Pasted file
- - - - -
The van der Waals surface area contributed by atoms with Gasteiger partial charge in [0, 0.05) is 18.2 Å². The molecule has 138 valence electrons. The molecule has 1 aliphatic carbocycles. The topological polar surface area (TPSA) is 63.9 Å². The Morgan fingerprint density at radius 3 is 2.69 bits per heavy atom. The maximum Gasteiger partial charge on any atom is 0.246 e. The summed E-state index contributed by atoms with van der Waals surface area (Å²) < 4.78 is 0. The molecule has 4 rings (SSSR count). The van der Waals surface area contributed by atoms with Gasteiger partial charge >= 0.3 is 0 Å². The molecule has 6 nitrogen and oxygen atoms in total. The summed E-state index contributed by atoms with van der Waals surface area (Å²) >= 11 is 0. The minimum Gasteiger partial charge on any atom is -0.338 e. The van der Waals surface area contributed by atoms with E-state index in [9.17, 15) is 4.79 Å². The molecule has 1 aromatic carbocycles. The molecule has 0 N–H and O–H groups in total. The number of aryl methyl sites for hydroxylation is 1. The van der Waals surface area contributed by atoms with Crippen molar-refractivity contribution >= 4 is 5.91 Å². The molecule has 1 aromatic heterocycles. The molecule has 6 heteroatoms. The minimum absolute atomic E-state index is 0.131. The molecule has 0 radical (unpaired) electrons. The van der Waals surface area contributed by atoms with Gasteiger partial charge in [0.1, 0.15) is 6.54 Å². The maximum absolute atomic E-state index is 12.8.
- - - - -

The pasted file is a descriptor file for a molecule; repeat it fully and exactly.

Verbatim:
The van der Waals surface area contributed by atoms with Gasteiger partial charge in [0, 0.05) is 18.2 Å². The molecule has 138 valence electrons. The molecule has 1 aliphatic carbocycles. The topological polar surface area (TPSA) is 63.9 Å². The Morgan fingerprint density at radius 3 is 2.69 bits per heavy atom. The maximum Gasteiger partial charge on any atom is 0.246 e. The summed E-state index contributed by atoms with van der Waals surface area (Å²) < 4.78 is 0. The molecule has 4 rings (SSSR count). The van der Waals surface area contributed by atoms with Gasteiger partial charge >= 0.3 is 0 Å². The molecule has 6 nitrogen and oxygen atoms in total. The summed E-state index contributed by atoms with van der Waals surface area (Å²) >= 11 is 0. The minimum Gasteiger partial charge on any atom is -0.338 e. The van der Waals surface area contributed by atoms with E-state index in [9.17, 15) is 4.79 Å². The molecule has 1 aromatic carbocycles. The molecule has 0 N–H and O–H groups in total. The number of aryl methyl sites for hydroxylation is 1. The van der Waals surface area contributed by atoms with Crippen molar-refractivity contribution >= 4 is 5.91 Å². The molecule has 1 aromatic heterocycles. The molecule has 6 heteroatoms. The minimum absolute atomic E-state index is 0.131. The molecule has 0 radical (unpaired) electrons. The van der Waals surface area contributed by atoms with Gasteiger partial charge in [0.1, 0.15) is 6.54 Å². The maximum absolute atomic E-state index is 12.8.